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September 18, 2015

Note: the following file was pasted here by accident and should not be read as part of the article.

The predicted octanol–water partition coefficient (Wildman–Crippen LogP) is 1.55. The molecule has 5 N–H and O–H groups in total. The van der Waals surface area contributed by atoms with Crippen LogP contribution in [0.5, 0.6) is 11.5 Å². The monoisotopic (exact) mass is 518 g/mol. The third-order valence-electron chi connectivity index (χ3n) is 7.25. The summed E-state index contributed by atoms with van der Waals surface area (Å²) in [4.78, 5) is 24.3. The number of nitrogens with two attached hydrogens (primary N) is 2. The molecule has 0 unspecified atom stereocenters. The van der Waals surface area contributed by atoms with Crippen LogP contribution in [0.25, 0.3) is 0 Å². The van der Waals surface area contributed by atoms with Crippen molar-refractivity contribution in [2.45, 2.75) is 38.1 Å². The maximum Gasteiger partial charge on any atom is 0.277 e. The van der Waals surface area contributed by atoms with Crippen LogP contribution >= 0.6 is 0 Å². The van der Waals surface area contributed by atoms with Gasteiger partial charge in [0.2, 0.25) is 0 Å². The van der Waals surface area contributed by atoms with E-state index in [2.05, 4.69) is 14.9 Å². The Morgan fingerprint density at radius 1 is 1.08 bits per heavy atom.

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S t o r m y w e a t h e r P r e p a r a t i o n s f o r El N i ñ o 1. CREATE AN EMERGENCY FAMILY PLAN 2. EMERGENCY ACTION PLAN (RESIDENTIAL AND COMMERCIAL) 3. PREPARE A DISASTER SUPPLY KIT 4. SANDBAG CONSTRUCTION 5. SANDBAG SUPPLIERS 6. WHAT YOU NEED TO KNOW ABOUT FEDERAL DISASTER ASSISTANCE AND FEDERAL FLOOD INSURANCE 7. IF AN EVACUATION IS ADVISED Discuss what to do about power outages and personal injuries. Draw a floor plan of your home, and mark an escape route from each room. Locate the main electric fuse box, water service main, and natural gas main. Learn how and when to turn these utilities off. Teach all responsible family members. Keep necessary tools near gas and water shut-off valves. Remember, turn off the utilities only if you suspect the lines are damaged or if you are instructed to do so. If you turn the gas off, you will need a professional to turn it back on. Pick one out-of-state and one local friend or reative for family members to call if separated by disaster (it is often easier to call out-of-state than within the affected area). • Post emergency telephone numbers near telephones. • Teach children how and when to call 911, police and fire. • Teach children how to make long distance telephone calls. • Instruct household members to turn on the radio for emergency information. Pick two meeting places: • A place near your home in case of a fire. • A place in your neighborhood in case you cannot return home, • Learn the safest route from your home or job to high, safe ground in case you have to evacuate in a hurry, and be sure to keep your gas tank full!! • Take a basic first aid and CPR class. • Make at itemize list of personal property, including furnishings, clothing and valuables; photograph your home inside and out, which will help settle insurance claims. Keep photos in a safe deposit box. FOR MORE INFORMATION The federal Emergency Management Agency offers free publications on protecting your home and assembling and emergency kit, 1-800-638-6620. El Niño information is available on the agency’s web site: RESIDENTIAL Losses due to flooding can often be cut dramatically by carrying out an effective pre- planned set of actions. The emergency plan may consist primarily of a checklist of things to be done and a little pre-thinki ng about where contents will be moved, who’s going to help, where things will be stored and so on. Among others, items on the emergency “to do “ list might include: • Moving items to be left in the structure to an upper floor or stacked Page 4